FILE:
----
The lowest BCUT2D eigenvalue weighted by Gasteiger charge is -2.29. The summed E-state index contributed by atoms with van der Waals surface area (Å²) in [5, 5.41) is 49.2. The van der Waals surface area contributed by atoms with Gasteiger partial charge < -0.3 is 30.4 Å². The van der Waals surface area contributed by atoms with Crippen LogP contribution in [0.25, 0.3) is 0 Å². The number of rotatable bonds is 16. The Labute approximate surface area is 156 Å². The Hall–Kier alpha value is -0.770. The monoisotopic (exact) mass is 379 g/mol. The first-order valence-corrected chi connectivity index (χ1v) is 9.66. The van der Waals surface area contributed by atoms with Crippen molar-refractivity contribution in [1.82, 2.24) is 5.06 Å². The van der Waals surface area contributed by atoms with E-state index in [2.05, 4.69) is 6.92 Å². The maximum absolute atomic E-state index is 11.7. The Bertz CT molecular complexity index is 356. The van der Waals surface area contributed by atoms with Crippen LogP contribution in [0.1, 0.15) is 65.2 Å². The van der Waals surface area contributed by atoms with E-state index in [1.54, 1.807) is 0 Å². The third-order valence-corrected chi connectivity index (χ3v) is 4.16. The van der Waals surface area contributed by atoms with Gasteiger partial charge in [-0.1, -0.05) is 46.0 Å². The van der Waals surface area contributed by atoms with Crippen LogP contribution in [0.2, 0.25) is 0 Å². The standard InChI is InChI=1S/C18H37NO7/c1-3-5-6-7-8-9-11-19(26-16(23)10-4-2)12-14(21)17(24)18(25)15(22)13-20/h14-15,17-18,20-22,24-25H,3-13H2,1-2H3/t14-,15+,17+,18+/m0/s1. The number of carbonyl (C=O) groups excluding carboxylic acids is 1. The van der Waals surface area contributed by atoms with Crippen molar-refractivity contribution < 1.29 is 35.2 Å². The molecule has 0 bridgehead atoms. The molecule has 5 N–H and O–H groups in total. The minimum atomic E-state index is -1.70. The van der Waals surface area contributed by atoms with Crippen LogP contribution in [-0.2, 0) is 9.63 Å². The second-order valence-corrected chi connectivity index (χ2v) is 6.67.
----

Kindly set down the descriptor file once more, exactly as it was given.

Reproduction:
The lowest BCUT2D eigenvalue weighted by Gasteiger charge is -2.29. The summed E-state index contributed by atoms with van der Waals surface area (Å²) in [5, 5.41) is 49.2. The van der Waals surface area contributed by atoms with Gasteiger partial charge < -0.3 is 30.4 Å². The van der Waals surface area contributed by atoms with Crippen LogP contribution in [0.25, 0.3) is 0 Å². The number of rotatable bonds is 16. The Labute approximate surface area is 156 Å². The Hall–Kier alpha value is -0.770. The monoisotopic (exact) mass is 379 g/mol. The first-order valence-corrected chi connectivity index (χ1v) is 9.66. The van der Waals surface area contributed by atoms with Crippen molar-refractivity contribution in [1.82, 2.24) is 5.06 Å². The van der Waals surface area contributed by atoms with E-state index in [2.05, 4.69) is 6.92 Å². The maximum absolute atomic E-state index is 11.7. The Bertz CT molecular complexity index is 356. The van der Waals surface area contributed by atoms with Crippen LogP contribution in [0.1, 0.15) is 65.2 Å². The van der Waals surface area contributed by atoms with E-state index in [1.54, 1.807) is 0 Å². The third-order valence-corrected chi connectivity index (χ3v) is 4.16. The van der Waals surface area contributed by atoms with Gasteiger partial charge in [-0.1, -0.05) is 46.0 Å². The van der Waals surface area contributed by atoms with Crippen LogP contribution in [0.2, 0.25) is 0 Å². The standard InChI is InChI=1S/C18H37NO7/c1-3-5-6-7-8-9-11-19(26-16(23)10-4-2)12-14(21)17(24)18(25)15(22)13-20/h14-15,17-18,20-22,24-25H,3-13H2,1-2H3/t14-,15+,17+,18+/m0/s1. The number of carbonyl (C=O) groups excluding carboxylic acids is 1. The van der Waals surface area contributed by atoms with Crippen molar-refractivity contribution < 1.29 is 35.2 Å². The molecule has 0 bridgehead atoms. The molecule has 5 N–H and O–H groups in total. The minimum atomic E-state index is -1.70. The van der Waals surface area contributed by atoms with Crippen LogP contribution in [-0.2, 0) is 9.63 Å². The second-order valence-corrected chi connectivity index (χ2v) is 6.67.